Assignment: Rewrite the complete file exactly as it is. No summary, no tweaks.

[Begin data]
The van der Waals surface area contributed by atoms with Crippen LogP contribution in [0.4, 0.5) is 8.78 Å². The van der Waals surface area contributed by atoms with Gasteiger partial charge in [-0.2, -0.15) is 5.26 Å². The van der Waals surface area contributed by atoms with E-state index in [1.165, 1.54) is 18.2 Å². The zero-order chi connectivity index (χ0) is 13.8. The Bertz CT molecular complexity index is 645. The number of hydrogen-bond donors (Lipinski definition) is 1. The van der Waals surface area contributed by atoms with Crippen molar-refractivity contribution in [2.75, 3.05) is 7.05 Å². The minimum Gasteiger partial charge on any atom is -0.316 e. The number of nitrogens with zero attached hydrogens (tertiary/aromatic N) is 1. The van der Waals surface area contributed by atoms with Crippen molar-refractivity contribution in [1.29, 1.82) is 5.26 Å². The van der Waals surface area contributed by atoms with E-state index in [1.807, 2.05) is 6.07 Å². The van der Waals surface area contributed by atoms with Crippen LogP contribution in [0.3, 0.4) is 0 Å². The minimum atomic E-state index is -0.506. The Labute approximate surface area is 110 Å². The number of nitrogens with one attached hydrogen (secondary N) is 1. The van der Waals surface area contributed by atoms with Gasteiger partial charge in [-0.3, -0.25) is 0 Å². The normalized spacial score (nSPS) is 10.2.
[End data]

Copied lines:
The van der Waals surface area contributed by atoms with Crippen LogP contribution in [0.4, 0.5) is 8.78 Å². The van der Waals surface area contributed by atoms with Gasteiger partial charge in [-0.2, -0.15) is 5.26 Å². The van der Waals surface area contributed by atoms with E-state index in [1.165, 1.54) is 18.2 Å². The zero-order chi connectivity index (χ0) is 13.8. The Bertz CT molecular complexity index is 645. The number of hydrogen-bond donors (Lipinski definition) is 1. The van der Waals surface area contributed by atoms with Crippen molar-refractivity contribution in [2.75, 3.05) is 7.05 Å². The minimum Gasteiger partial charge on any atom is -0.316 e. The number of nitrogens with zero attached hydrogens (tertiary/aromatic N) is 1. The van der Waals surface area contributed by atoms with Crippen molar-refractivity contribution in [1.29, 1.82) is 5.26 Å². The van der Waals surface area contributed by atoms with E-state index in [1.807, 2.05) is 6.07 Å². The van der Waals surface area contributed by atoms with Crippen LogP contribution in [0.3, 0.4) is 0 Å². The minimum atomic E-state index is -0.506. The Labute approximate surface area is 110 Å². The number of nitrogens with one attached hydrogen (secondary N) is 1. The van der Waals surface area contributed by atoms with Gasteiger partial charge in [-0.3, -0.25) is 0 Å². The normalized spacial score (nSPS) is 10.2.